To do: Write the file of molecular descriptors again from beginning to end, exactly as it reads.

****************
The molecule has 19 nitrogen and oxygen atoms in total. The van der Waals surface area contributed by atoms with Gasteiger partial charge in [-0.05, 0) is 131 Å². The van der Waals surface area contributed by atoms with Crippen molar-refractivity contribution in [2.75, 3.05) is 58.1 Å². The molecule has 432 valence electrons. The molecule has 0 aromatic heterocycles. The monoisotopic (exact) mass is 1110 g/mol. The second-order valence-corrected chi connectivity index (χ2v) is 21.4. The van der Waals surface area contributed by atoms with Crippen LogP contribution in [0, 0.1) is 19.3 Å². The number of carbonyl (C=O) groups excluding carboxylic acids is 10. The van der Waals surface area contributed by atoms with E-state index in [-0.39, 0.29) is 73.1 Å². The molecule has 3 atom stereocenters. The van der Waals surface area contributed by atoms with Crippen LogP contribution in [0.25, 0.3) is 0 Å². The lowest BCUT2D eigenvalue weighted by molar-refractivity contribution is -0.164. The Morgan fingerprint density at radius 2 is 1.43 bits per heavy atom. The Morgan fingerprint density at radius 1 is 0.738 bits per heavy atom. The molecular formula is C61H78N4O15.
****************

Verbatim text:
The molecule has 19 nitrogen and oxygen atoms in total. The van der Waals surface area contributed by atoms with Gasteiger partial charge in [-0.05, 0) is 131 Å². The van der Waals surface area contributed by atoms with Crippen molar-refractivity contribution in [2.75, 3.05) is 58.1 Å². The molecule has 432 valence electrons. The molecule has 0 aromatic heterocycles. The monoisotopic (exact) mass is 1110 g/mol. The second-order valence-corrected chi connectivity index (χ2v) is 21.4. The van der Waals surface area contributed by atoms with Crippen LogP contribution in [0, 0.1) is 19.3 Å². The number of carbonyl (C=O) groups excluding carboxylic acids is 10. The van der Waals surface area contributed by atoms with E-state index in [-0.39, 0.29) is 73.1 Å². The molecule has 3 atom stereocenters. The van der Waals surface area contributed by atoms with Crippen LogP contribution in [0.25, 0.3) is 0 Å². The lowest BCUT2D eigenvalue weighted by molar-refractivity contribution is -0.164. The Morgan fingerprint density at radius 2 is 1.43 bits per heavy atom. The Morgan fingerprint density at radius 1 is 0.738 bits per heavy atom. The molecular formula is C61H78N4O15.